Apropos of my remarks below , a reader writes:
It seems to me that you’re taking his quote about the politicization out of context, first of all. He’s downright Aristotelian, it seems to me, in his conception of what politics is. What makes me say this is the role he sees marriage playing in the life of a community. It’s vital. It’s at the heart of it. And it forms the model, writ small, of what the polis ought to be, writ large. Only affection and love, mutual concern, generosity, forbearance: these alone can sustain politics. And, you’ll notice, these are vital for marriage. Now, Aristotle doesn’t say that. But he does talk about the relation of man and wife as a relation of equals, and as a kind of domestic polis.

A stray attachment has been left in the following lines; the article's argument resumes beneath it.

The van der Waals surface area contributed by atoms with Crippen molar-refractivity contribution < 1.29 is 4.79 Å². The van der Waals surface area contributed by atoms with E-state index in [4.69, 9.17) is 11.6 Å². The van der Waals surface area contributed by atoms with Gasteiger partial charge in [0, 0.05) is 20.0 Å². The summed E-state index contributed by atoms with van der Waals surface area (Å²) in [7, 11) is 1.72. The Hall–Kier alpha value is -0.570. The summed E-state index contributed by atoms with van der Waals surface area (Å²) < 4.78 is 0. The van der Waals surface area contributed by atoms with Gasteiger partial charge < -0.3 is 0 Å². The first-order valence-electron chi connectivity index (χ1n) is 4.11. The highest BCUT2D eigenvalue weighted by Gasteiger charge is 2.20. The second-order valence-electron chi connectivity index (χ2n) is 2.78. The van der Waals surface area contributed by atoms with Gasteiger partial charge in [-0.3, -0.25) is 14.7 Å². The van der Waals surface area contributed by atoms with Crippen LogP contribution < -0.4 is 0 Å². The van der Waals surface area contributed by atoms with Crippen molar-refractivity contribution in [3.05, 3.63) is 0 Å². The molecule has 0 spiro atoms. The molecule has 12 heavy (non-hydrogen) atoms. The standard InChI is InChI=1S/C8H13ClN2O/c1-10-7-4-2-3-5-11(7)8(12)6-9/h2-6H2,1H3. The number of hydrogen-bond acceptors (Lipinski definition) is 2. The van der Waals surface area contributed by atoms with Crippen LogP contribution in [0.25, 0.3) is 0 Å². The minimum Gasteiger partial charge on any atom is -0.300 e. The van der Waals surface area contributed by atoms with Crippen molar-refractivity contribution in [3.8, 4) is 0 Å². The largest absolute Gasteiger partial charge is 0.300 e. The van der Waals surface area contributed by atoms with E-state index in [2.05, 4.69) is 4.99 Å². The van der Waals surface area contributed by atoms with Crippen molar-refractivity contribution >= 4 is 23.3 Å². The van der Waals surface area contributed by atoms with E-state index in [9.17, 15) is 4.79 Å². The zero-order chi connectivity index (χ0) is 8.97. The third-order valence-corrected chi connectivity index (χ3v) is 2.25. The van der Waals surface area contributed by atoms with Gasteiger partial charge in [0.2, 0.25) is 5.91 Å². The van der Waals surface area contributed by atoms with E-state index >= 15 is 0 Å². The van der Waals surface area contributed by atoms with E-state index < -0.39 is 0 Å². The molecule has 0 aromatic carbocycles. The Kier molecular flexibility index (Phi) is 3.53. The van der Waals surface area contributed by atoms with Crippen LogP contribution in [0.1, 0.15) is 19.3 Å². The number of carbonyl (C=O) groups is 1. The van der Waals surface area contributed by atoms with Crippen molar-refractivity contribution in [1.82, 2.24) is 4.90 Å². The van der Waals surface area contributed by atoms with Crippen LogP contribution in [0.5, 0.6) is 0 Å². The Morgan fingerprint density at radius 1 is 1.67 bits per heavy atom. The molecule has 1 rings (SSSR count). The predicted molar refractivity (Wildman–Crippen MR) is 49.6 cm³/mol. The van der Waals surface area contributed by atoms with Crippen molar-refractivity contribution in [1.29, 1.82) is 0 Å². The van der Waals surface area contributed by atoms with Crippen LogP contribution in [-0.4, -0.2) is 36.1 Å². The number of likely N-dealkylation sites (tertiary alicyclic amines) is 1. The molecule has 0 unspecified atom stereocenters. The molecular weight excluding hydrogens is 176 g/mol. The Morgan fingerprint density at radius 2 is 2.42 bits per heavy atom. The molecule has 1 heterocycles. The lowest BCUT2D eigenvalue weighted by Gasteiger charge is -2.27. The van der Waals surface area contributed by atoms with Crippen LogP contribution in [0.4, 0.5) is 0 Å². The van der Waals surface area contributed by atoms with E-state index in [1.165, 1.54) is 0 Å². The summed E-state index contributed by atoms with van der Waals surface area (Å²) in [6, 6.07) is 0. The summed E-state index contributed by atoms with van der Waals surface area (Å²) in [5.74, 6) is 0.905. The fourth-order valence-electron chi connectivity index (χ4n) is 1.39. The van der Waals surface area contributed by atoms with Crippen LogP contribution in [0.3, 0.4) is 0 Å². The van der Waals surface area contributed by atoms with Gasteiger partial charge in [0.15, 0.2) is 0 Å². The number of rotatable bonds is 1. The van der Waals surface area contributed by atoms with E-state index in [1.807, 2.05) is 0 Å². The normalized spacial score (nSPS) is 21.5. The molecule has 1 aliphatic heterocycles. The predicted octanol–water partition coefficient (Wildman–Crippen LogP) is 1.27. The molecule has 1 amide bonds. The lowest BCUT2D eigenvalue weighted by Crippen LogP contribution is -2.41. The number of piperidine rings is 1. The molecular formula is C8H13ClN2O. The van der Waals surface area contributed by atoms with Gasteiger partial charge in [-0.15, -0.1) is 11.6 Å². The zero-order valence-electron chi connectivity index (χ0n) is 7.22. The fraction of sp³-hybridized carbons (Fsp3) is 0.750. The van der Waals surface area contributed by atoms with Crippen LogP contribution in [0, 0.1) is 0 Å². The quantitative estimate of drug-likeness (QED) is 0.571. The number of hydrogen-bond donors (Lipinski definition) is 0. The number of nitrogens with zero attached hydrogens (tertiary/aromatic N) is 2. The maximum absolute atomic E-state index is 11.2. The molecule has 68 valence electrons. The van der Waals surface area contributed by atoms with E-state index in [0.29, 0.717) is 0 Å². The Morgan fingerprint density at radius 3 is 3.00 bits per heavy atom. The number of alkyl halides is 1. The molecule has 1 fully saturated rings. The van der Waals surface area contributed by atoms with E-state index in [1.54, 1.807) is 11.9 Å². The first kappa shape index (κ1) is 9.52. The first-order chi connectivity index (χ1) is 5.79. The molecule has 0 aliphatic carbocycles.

So when he talks about marriage becoming political, he obviously does not mean political in this more edifying sense. He means it in the sense you indicate, that of competing rights claims, etc. He calls this kind of marriage “politics” in the lowest contemporary sense of the word. It’s about grasping, rather than giving. It’s about one-upsmanship rather than forgiveness. It’s about getting what I can, rather than giving all I can. And this is a picture, too, of the worst kind of politics.
Now, this kind of politics is, perhaps, all that is possible on our current grand scale. It’s obvious that Berry’s — and Aristotle’s — preferred kind of politics is only possible on smaller scales. And this, even as he contemplates the nature of “a public” versus “a community” in “Sex, Economy, Freedom, and Community.” The rules governing each of these is different. And it’s not the simple public/private divide.